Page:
Ptolemais (Libye) : Archaeologists Uncover 1,700-year Old Roman Villa With Stunning Mosaics

Most beautiful mosaic in Ptolemaic house shows a sleeping Ariadne with her future husband, the god Dionysus; coins from lamps workshop also found.
Philippe Bohstrom

Source - in 1,700-year-old roman villa in Ptolemais - Miron Bogacki
Archaeologists have unearthed statues, elaborate mosaics and other treasures in a 1,700-year old villa in Ptolemais, a key trading port for the ancient Romans on the Libyan coast.

48880357Statuetka Asklepiosa- Stone sculpture of Asklepion - Miron Bogacki
The artifacts and a hoard of 553 sestercii silver and bronze coins hailing back to Republican times were found in a vast building about 600 square meters in area, dating to the 3rd century C.E.

3599707738Oil lamp depicting gladiatorial combat - Miron Bogacki
Most of the coins were found inside a room inside the house where terracotta lamps were manufactured. The coins may have been the earnings of local craftsmen, said archaeologist Jerzy Zelazowski of Warsaw University.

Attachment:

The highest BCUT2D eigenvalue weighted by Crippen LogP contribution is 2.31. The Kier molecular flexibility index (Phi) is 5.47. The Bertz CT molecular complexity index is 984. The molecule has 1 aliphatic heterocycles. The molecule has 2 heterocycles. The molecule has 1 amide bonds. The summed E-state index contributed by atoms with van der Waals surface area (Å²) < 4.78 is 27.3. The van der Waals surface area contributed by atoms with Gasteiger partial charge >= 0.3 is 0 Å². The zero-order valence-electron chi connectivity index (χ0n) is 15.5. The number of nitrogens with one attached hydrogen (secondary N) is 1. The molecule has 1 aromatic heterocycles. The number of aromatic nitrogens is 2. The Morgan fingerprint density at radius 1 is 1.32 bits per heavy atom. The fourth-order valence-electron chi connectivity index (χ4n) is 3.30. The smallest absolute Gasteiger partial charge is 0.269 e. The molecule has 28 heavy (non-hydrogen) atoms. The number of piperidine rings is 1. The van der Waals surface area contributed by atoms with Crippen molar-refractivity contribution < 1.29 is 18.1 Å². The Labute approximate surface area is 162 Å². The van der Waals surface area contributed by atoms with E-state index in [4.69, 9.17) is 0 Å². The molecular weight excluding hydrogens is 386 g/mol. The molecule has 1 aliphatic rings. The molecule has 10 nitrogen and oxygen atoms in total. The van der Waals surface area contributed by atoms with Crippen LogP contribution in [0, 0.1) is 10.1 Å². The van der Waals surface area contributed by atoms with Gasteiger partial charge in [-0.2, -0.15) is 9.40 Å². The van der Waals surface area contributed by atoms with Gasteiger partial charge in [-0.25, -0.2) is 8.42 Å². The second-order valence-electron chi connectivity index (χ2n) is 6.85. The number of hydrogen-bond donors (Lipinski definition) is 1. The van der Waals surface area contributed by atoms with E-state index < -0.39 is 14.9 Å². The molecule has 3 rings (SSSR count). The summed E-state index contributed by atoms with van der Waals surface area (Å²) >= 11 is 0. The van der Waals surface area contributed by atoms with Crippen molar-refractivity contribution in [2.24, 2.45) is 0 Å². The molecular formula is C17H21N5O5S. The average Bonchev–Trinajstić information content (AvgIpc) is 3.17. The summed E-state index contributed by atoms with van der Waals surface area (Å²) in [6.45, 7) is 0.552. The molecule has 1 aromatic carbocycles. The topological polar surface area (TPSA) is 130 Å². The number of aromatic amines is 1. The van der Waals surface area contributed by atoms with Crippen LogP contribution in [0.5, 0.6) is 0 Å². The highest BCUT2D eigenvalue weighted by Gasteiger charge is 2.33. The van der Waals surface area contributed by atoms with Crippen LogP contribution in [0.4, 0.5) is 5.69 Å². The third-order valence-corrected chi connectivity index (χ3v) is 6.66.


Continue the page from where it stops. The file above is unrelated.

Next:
The ancient city was established almost 2,300 years ago, at the turn of the 4th century B.C.E., by ancient Greeks. Its original name is not known, but it gained the name "Ptolemais" during the reign of the Ptolemaic empire over Egypt.
The Ptolemaic Kingdom had been founded in 305 B.C.E. by Ptolemy I Soter, whose Hellenistic dynasty ruled a vast area stretching from Syria to Nubia, with its capital in Alexandria. The Ptolemaic rulers declared themselves successors to the Egyptian Pharaohs: the famed Cleopatra was a daughter of the late Ptolemaic ruler Ptolemy XII Neos Dionysos.

4150885413Bronze sestercii - Miron Bogacki
59891885Ptolemais - Miron Bogacki
As the power of the Romans rose, however, that of the Ptolemys waned, and they began losing territory to Macedonia and the Seleucids. Hoping to preserve what they had, the Ptolemies became vassals of the Romans. Cleopatra's father would pay the Romans through the nose in order to secure his dynasty, but after his death, Cleopatra ultimately failed to hold onto power.
In 96 B.C.E. the entire province of Cyrenaica, including Ptolemais, was handed over to the Romans peacefully (400 years before the house in question was built).
Rome however showed little interest in their new province, which deteriorated into a pirate’s nest. Not until the Wars of Mithradates (between the Roman Empire and the tiny Kingdon of Pontus south of the Black Sea, ruled by King Mithradates IV)  in the 1st century C.E., did the Romans make an effort to restore order to Cyrenaica, to Romanize the locals and while about it, to resolve conflicts brewing between the Greeks and Jews living in the province.

3384084800Head of Dionysus - Miron Bogacki